interrogation room.
"Clean as a whistle," he said.
"Freddie," Avery said, "tell us, where were you at about 6:45 p.m. Friday night."
"I was home alone," he said, casting his eyes down.
"Let me at ‘em!" Brooks shouted.
"Hold on, big guy," Avery said.
"I’ll beat it out of him," Brooks said.
"We know where you were," Avery spoke in a hushed tone.
"I was home," Freddie repeated.
"Alicia’s dead, you killed her," Brooks said.
"No. No," Freddie said, still avoiding eye contact.
"You can’t lie to us. We can have you take a polygraph test," Avery lied.
"I know my rights," Freddie said.
"Okay Brooks, place him under arrest for murder and read him the rights," Avery said, continuing with the soft touch.
"No, she was alive when I left her…" Freddie said breaking into tears.
Brooks took the card from his vest pocket and read the whimpering Freddie LeBeau his rights.
"I wish to remain silent," Freddie finally said.
"Suit yourself, but…" Avery interjected, "I’d hate to see you get the needle."
The frightened suspect gasped and said, "Needle?"
"Yeah,’ Brooks said, "they strap you down to a table in front of fifty witnesses and shoot you full of poison. Excruciating
pain, I’m told."
"I tell ya, I didn’t kill her," Freddie pleaded.
"Tell that to a jury," Brooks said.
Freddie looked at Avery and asked, "What should I do?"
"First, Brooks, get a stenographer in here, then you can tell us everything. We’ll go to bat for you, keep you off death
row," Avery said.
"But I didn’t…" Freddie began.
"Hold it for a minute," Avery said, "we’ll wait for…"
"Hi, I’m Sally," the stenographer said setting up facing the suspect.
"Okay, tell your story," Brooks said.
"I was aware that Alicia and Richard were having problems," Freddie began.
"What kind of problems?" Avery asked.
"Let him tell his story, Avery," Brooks said.
"Alicia was always flirting with me, so I thought that we might get it on, but every time I tried, she’d rebuff me," Freddie
"What about their problems?" Jane asked.
"Mary Jane told me, they were about to split up, so I thought that this would be a good opportunity for me to get a little."
Freddie seemed to be into himself, showing some self-confidence, the swagger some young men used when they’re
bragging of conquests, notches on their belts.
"A little of what?’ Avery questioned.
"For God’s sakes," Brooks said, "stop with the questions!"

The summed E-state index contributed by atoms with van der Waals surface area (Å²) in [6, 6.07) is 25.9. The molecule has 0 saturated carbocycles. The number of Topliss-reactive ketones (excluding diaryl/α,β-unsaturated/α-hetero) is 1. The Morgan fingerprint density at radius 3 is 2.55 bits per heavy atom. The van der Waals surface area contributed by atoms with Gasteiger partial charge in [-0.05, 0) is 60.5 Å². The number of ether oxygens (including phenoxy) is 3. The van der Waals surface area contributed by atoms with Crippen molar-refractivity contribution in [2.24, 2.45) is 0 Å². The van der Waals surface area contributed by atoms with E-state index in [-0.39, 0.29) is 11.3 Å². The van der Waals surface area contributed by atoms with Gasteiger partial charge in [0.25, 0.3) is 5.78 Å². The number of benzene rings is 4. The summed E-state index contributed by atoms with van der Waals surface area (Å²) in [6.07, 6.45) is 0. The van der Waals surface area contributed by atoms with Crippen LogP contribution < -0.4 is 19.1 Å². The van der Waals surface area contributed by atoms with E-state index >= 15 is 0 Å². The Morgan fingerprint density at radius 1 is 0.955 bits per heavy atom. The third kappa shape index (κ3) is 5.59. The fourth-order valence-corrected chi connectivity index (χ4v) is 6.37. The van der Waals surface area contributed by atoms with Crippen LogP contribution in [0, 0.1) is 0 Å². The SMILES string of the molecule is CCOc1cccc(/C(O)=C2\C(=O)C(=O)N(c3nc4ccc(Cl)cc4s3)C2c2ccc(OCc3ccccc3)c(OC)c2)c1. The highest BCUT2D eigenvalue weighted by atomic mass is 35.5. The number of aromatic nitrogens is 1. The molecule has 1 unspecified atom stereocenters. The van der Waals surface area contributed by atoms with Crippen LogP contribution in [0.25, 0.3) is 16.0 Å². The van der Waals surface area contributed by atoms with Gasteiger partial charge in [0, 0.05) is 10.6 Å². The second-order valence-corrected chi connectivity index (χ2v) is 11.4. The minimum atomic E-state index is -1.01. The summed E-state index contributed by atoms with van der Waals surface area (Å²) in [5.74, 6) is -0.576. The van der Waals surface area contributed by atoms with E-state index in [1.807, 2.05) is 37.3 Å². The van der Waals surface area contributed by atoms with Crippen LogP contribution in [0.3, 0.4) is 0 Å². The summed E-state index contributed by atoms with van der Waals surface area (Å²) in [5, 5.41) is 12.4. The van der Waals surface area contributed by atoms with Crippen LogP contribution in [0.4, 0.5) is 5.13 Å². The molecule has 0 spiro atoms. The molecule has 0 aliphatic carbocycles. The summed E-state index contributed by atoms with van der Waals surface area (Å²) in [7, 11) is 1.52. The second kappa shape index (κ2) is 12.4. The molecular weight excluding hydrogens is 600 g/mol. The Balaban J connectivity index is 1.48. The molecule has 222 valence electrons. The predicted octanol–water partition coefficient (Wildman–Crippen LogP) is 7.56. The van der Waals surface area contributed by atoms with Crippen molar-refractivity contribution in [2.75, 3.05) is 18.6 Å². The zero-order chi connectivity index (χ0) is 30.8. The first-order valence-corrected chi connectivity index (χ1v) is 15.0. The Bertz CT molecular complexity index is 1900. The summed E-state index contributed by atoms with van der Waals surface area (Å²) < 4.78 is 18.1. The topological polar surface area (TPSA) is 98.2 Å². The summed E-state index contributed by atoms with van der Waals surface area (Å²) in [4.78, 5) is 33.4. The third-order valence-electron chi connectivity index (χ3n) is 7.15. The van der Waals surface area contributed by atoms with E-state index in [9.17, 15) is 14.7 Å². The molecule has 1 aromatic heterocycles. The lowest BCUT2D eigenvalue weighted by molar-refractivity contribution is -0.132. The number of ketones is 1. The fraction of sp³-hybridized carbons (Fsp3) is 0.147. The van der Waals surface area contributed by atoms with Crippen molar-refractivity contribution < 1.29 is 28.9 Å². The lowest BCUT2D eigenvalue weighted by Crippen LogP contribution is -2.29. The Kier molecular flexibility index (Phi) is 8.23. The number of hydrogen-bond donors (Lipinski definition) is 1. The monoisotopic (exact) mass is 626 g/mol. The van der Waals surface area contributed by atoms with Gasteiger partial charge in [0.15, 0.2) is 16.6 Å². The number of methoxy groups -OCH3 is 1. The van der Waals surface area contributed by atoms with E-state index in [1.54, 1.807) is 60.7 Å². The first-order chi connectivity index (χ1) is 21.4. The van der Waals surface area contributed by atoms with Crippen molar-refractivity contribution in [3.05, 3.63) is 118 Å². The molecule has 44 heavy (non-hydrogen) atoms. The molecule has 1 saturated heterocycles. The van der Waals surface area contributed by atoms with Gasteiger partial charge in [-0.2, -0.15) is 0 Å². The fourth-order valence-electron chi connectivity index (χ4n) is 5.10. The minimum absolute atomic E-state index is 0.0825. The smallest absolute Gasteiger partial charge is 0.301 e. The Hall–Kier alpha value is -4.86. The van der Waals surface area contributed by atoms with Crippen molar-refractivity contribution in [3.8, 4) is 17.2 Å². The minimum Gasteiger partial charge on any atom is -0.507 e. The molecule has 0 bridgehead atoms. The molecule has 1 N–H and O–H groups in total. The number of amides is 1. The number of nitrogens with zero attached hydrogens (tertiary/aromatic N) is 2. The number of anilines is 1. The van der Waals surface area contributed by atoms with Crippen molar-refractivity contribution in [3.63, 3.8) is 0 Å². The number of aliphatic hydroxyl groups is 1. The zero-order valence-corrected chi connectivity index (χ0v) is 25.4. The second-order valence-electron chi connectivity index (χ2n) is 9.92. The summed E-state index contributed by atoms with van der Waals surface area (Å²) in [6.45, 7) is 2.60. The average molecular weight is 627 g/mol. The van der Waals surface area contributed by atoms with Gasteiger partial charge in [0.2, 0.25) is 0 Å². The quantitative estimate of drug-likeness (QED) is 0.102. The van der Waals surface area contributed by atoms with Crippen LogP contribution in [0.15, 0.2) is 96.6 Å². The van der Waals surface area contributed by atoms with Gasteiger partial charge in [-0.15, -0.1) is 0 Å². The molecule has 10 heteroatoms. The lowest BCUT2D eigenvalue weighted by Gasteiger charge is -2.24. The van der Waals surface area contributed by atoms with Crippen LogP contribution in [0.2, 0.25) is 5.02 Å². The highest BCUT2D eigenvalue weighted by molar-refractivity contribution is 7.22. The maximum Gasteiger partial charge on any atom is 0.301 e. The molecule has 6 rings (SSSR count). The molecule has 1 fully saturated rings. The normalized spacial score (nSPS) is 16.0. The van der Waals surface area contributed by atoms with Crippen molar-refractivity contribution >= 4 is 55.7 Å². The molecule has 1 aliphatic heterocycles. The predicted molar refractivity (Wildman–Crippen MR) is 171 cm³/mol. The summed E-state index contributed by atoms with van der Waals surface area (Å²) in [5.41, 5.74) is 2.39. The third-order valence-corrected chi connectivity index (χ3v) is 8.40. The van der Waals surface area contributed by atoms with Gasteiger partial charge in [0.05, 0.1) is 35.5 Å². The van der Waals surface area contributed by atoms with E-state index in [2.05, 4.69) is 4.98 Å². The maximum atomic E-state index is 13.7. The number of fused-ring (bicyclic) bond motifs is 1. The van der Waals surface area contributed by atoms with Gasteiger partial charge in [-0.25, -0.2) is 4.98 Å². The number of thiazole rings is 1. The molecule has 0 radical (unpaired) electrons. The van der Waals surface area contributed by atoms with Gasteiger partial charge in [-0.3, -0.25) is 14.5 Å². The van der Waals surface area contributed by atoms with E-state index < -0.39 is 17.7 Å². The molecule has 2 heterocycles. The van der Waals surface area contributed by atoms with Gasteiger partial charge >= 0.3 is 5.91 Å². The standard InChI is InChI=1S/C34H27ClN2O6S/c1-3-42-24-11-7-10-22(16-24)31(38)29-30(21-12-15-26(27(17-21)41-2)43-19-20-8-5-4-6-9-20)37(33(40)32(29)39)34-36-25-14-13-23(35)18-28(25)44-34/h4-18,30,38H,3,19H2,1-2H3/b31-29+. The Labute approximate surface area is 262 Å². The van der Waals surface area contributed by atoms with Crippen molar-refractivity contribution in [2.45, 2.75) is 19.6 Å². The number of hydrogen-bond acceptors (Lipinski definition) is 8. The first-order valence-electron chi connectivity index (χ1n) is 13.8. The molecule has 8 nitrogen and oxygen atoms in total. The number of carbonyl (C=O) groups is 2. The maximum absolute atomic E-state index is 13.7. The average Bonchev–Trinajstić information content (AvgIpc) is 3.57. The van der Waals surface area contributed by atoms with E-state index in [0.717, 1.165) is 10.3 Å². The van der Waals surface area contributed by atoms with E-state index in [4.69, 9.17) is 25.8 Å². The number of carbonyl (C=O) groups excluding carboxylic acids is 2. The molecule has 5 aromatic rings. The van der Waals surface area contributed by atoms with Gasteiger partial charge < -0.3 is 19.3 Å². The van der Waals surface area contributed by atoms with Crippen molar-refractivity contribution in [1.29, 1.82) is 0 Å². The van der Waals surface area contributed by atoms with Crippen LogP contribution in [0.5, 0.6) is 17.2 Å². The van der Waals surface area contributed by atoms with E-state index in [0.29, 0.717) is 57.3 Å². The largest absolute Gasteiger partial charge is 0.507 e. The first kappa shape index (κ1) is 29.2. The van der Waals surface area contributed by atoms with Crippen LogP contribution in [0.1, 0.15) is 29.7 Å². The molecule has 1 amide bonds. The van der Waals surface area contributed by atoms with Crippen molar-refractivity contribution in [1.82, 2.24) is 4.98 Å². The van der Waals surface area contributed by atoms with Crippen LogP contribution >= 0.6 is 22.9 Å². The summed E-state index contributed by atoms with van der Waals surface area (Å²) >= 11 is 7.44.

"Well…" Freddie said, "I…"
"So you waited for her and when she didn’t go along, you killed her," Brooks said.
"No," Freddie said, "I didn’t kill her."
"Just finish the story," Jane said.
"We were drinking in Richard’s apartment, he was getting hammered," Freddie continued, "and when Alicia called, I
answered his phone."
When Freddie hesitated again Brooks said, "What time was that?"
"I don’t know exactly, but around seven. She sounded pissed ‘cause Richard’s car was in her parking space, so I
suggested that we put her car in Richard’s garage, because we’d all be leaving in his Mustang for Vegas in the
"She agreed, so I took his keys and went down in the alley to meet her. When we got her car into the garage, I closed
the door and got into the car with her. We made out for a while, but when I wanted more she said ‘No.’ I got mad as hell
and slapped her. She screamed, so I choked her a little to shut her up."
While Freddie was getting his breath, Avery asked, "So then you raped her?"
"Yeah, but afterward when she started to cry, I left."
"Then what?" Brooks asked.
"I went home."
"You believe him?" Carl asked.
"Unfortunately, Carl, I believe both, so where’s that lead us?" Jane sighed.
"The coroner won’t do an autopsy until Monday, so we will have to wait for any forensic evidence," Carl said.
"What about Miss Sunshine, Mary Jane?" Jane asked.
"You think she’s capable of murder?"
"Hell, I don’t know, but we’ll have to question her," Jane said.
"What will be our approach?" Carl asked.
"We’ll play bad cop, bad cop. If she hadn’t blabbed Alicia and Richard’s dirty laundry, maybe Freddie wouldn’t have
tried out his stud service?"
"Comfy," Brooks asked.
Mary Jane hesitated, then said, "Yes, thank you."
"Let’s start from the beginning. The last time you saw Alicia, was at 6:30 on Friday night?" Avery asked from her seat